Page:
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A vaccine is a biological preparation that improves immunity to a particular disease. A vaccine typically contains an agent that resembles a disease-causing microorganism, and is often made from weakened or killed forms of the microbe. The agent stimulates the body's immune system to recognize the agent as foreign, destroy it, and "remember" it, so that the immune system can more easily recognize and destroy any of these microorganisms that it later encounters.
Study gives a roadmap for future brain cancer vaccines

Study gives a roadmap for future brain cancer vaccines

Glioblastoma is the most common aggressive primary brain tumor, and despite advances in standard treatment, the median survival is about 15 months (compared to 4 months without treatment). [More]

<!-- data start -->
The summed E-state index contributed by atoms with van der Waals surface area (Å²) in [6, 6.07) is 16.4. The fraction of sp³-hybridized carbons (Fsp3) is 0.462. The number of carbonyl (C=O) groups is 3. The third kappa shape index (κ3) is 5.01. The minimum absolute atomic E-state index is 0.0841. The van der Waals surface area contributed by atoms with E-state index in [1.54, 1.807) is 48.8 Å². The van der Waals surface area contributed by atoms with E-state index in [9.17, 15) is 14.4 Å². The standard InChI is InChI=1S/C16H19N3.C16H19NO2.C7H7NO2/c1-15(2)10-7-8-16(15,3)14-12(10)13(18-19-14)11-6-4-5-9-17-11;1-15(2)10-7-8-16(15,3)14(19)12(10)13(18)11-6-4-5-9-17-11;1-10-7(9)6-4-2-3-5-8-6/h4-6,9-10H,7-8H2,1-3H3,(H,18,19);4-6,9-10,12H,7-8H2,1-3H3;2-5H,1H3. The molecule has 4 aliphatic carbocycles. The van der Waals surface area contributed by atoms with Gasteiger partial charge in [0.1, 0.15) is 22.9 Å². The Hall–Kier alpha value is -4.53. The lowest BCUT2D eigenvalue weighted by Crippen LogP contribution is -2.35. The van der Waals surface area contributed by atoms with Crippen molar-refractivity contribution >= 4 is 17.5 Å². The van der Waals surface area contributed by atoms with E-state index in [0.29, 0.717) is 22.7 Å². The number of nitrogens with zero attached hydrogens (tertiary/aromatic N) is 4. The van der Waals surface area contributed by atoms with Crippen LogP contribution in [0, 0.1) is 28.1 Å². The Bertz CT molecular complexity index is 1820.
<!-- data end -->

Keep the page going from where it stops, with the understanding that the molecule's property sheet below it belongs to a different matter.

Genticel completes patient enrollment for ProCervix phase II study

Genticel completes patient enrollment for ProCervix phase II study

Genticel, a French biotechnology company and leading developer of therapeutic vaccines, today announces the completion of patient enrollment of the phase II study of its lead therapeutic vaccine candidate, ProCervix. [More]
Strains of enterotoxigenic E. coli worldwide have similar toxins and virulence factors

Strains of enterotoxigenic E. coli worldwide have similar toxins and virulence factors

The strains of enterotoxigenic Escherichia coli (ETEC) that infect adults and children in Asia, Africa, and the Americas, have notably similar toxins and virulence factors, according to research published ahead of print in the Journal of Bacteriology. [More]